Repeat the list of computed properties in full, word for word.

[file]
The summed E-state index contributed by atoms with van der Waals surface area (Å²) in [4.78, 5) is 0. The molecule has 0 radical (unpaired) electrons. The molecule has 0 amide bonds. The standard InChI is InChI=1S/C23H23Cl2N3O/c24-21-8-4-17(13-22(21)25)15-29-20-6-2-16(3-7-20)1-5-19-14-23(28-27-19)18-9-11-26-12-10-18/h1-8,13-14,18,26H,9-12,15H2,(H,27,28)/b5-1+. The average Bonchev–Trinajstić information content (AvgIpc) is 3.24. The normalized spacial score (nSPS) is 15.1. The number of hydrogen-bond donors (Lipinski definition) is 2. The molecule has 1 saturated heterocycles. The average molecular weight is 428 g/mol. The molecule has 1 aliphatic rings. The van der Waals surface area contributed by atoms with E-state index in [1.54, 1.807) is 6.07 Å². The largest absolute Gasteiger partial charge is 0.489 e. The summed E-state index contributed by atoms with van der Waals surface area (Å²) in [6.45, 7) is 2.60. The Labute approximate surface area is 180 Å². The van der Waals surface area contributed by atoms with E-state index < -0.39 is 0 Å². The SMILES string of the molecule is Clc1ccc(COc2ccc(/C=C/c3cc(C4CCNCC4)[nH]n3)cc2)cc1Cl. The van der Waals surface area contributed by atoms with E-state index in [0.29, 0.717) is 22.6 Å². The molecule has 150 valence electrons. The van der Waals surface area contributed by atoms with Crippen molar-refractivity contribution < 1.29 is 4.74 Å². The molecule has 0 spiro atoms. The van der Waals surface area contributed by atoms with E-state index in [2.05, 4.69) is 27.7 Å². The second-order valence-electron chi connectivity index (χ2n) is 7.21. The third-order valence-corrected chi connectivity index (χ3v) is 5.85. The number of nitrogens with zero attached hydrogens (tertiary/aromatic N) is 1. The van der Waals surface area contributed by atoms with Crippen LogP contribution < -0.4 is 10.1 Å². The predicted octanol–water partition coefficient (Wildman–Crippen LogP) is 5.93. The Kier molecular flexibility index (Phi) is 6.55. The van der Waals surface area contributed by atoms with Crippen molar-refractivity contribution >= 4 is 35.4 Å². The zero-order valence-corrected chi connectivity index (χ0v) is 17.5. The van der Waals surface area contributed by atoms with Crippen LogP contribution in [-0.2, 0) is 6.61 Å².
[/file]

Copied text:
The summed E-state index contributed by atoms with van der Waals surface area (Å²) in [4.78, 5) is 0. The molecule has 0 radical (unpaired) electrons. The molecule has 0 amide bonds. The standard InChI is InChI=1S/C23H23Cl2N3O/c24-21-8-4-17(13-22(21)25)15-29-20-6-2-16(3-7-20)1-5-19-14-23(28-27-19)18-9-11-26-12-10-18/h1-8,13-14,18,26H,9-12,15H2,(H,27,28)/b5-1+. The average Bonchev–Trinajstić information content (AvgIpc) is 3.24. The normalized spacial score (nSPS) is 15.1. The number of hydrogen-bond donors (Lipinski definition) is 2. The molecule has 1 saturated heterocycles. The average molecular weight is 428 g/mol. The molecule has 1 aliphatic rings. The van der Waals surface area contributed by atoms with E-state index in [1.54, 1.807) is 6.07 Å². The largest absolute Gasteiger partial charge is 0.489 e. The summed E-state index contributed by atoms with van der Waals surface area (Å²) in [6.45, 7) is 2.60. The Labute approximate surface area is 180 Å². The van der Waals surface area contributed by atoms with E-state index < -0.39 is 0 Å². The SMILES string of the molecule is Clc1ccc(COc2ccc(/C=C/c3cc(C4CCNCC4)[nH]n3)cc2)cc1Cl. The van der Waals surface area contributed by atoms with E-state index in [0.29, 0.717) is 22.6 Å². The molecule has 150 valence electrons. The van der Waals surface area contributed by atoms with Crippen molar-refractivity contribution < 1.29 is 4.74 Å². The molecule has 0 spiro atoms. The van der Waals surface area contributed by atoms with E-state index in [2.05, 4.69) is 27.7 Å². The second-order valence-electron chi connectivity index (χ2n) is 7.21. The third-order valence-corrected chi connectivity index (χ3v) is 5.85. The number of nitrogens with zero attached hydrogens (tertiary/aromatic N) is 1. The van der Waals surface area contributed by atoms with Crippen LogP contribution < -0.4 is 10.1 Å². The predicted octanol–water partition coefficient (Wildman–Crippen LogP) is 5.93. The Kier molecular flexibility index (Phi) is 6.55. The van der Waals surface area contributed by atoms with Crippen molar-refractivity contribution >= 4 is 35.4 Å². The zero-order valence-corrected chi connectivity index (χ0v) is 17.5. The van der Waals surface area contributed by atoms with Crippen LogP contribution in [-0.2, 0) is 6.61 Å².